One of the pleasures of gardening is sharing with others. Whether the beauty of a well landscaped yard, the abundance of fresh tasting eats, or homemade pies, gardeners labour to share! Giving is part of the joy – the natural overflow of abundance.

Every gardener also knows that though they may plant the seed, weed carefully and water faithfully, he is not the one that produces anything!

Garden Sprouting

A man scatters seed on the ground.
Night and day, whether he sleeps or gets up,
the seed sprouts and grows,
though he does not know how.
All by itself the soil produces grain –
first the stalk, then the head, then the full kernel in the head.
As soon as the grain is ripe, he puts the sickle to it,
because the harvest has come.”
Mark 4:26 – 29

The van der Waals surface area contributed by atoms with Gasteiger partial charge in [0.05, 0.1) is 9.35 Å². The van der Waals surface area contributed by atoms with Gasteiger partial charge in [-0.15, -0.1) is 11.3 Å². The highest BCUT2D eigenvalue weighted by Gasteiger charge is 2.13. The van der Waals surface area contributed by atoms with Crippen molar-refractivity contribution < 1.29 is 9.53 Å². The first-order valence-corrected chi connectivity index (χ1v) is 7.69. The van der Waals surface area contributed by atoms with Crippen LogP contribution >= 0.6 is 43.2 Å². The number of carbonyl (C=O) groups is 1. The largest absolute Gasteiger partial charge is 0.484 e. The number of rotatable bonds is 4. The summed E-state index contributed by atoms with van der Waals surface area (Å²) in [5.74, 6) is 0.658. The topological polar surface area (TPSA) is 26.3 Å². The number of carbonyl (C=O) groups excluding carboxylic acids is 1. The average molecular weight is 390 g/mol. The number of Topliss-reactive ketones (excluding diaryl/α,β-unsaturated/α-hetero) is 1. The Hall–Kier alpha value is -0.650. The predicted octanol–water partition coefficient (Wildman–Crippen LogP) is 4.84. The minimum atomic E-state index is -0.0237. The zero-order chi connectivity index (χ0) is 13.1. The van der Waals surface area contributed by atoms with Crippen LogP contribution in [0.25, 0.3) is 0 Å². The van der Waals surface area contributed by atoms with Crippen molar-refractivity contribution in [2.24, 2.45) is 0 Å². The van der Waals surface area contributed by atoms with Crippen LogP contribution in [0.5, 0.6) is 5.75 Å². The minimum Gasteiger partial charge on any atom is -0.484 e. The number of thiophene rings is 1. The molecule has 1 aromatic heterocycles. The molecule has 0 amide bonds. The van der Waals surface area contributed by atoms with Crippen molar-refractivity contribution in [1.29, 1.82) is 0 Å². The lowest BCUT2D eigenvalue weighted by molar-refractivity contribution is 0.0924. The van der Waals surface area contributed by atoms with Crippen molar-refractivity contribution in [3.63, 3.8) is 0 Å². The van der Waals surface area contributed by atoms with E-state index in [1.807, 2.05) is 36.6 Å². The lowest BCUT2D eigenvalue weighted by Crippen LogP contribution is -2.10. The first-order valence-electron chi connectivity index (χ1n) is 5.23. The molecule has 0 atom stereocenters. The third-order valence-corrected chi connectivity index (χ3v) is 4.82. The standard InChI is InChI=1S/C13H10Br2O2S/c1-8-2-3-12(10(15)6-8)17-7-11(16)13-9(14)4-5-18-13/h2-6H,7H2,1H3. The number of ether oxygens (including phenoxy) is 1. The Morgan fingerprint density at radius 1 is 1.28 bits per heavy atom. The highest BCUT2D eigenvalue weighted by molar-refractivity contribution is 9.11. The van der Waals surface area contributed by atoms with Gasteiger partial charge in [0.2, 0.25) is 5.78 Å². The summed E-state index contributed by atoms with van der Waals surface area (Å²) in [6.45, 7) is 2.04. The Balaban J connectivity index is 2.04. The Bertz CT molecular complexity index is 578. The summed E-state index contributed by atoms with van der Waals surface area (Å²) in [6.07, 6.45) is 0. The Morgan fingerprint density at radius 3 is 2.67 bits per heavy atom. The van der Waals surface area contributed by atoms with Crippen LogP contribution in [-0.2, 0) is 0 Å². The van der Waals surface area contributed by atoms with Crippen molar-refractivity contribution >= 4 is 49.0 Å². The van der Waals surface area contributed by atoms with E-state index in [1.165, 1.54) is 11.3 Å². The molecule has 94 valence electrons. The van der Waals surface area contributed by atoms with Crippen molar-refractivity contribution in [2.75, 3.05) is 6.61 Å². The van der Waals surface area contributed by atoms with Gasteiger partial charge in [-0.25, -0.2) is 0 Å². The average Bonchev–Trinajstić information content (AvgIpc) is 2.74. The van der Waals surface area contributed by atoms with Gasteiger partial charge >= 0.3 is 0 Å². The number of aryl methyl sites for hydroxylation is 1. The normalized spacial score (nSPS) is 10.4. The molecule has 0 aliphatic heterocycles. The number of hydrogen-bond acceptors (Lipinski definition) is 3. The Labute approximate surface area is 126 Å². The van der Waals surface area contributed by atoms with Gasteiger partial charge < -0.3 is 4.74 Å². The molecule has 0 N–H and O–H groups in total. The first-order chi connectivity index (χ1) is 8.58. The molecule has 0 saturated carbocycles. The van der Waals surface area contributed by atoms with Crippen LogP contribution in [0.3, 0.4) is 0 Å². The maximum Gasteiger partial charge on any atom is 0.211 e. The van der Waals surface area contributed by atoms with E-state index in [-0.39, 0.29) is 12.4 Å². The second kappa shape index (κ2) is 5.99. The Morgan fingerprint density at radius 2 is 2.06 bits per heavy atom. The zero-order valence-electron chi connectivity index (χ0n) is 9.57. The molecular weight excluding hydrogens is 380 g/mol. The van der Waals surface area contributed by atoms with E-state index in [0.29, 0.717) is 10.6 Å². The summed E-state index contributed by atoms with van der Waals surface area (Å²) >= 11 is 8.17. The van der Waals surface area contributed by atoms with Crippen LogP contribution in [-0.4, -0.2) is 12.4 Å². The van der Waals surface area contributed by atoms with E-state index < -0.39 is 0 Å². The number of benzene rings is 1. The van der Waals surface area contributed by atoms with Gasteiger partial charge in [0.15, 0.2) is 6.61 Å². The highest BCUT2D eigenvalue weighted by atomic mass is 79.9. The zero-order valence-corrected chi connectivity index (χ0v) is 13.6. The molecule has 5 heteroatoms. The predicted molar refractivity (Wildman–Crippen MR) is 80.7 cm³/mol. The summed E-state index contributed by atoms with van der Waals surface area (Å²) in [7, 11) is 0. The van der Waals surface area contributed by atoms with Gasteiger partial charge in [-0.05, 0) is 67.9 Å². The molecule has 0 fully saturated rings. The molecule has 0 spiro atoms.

Thankfulness

Giving God the first part joyfully recognizes He is the Giver of all good things; He is the Supplier of all I possess.

Giving

“And this same God who takes care of me
will supply all your needs from his glorious riches,
which have been given to us in Christ Jesus.”
Philippians 4:19

Though I enjoy the hard work involved, my hard work produces nothing but sweat and fatigue unless God blesses! Giving Him the firstfruits is simply setting my little basket of thankfulness before Him.

Others Reap

When we give, only God knows how many others will benefit. II Kings 4 :42-44 talks of a man bringing his firstfruits. Elisha takes his little loaves and uses them to feed over 100 hungry men, with leftovers to spare! I’m sure the giver had no idea what would come of his simple gift! Little did he know that generations later some other little giver would be encouraged by his act of obedience.

“Here is a boy with five small barley loaves and two small fish,
but how far will they go among so many?”
John 6:9

Fish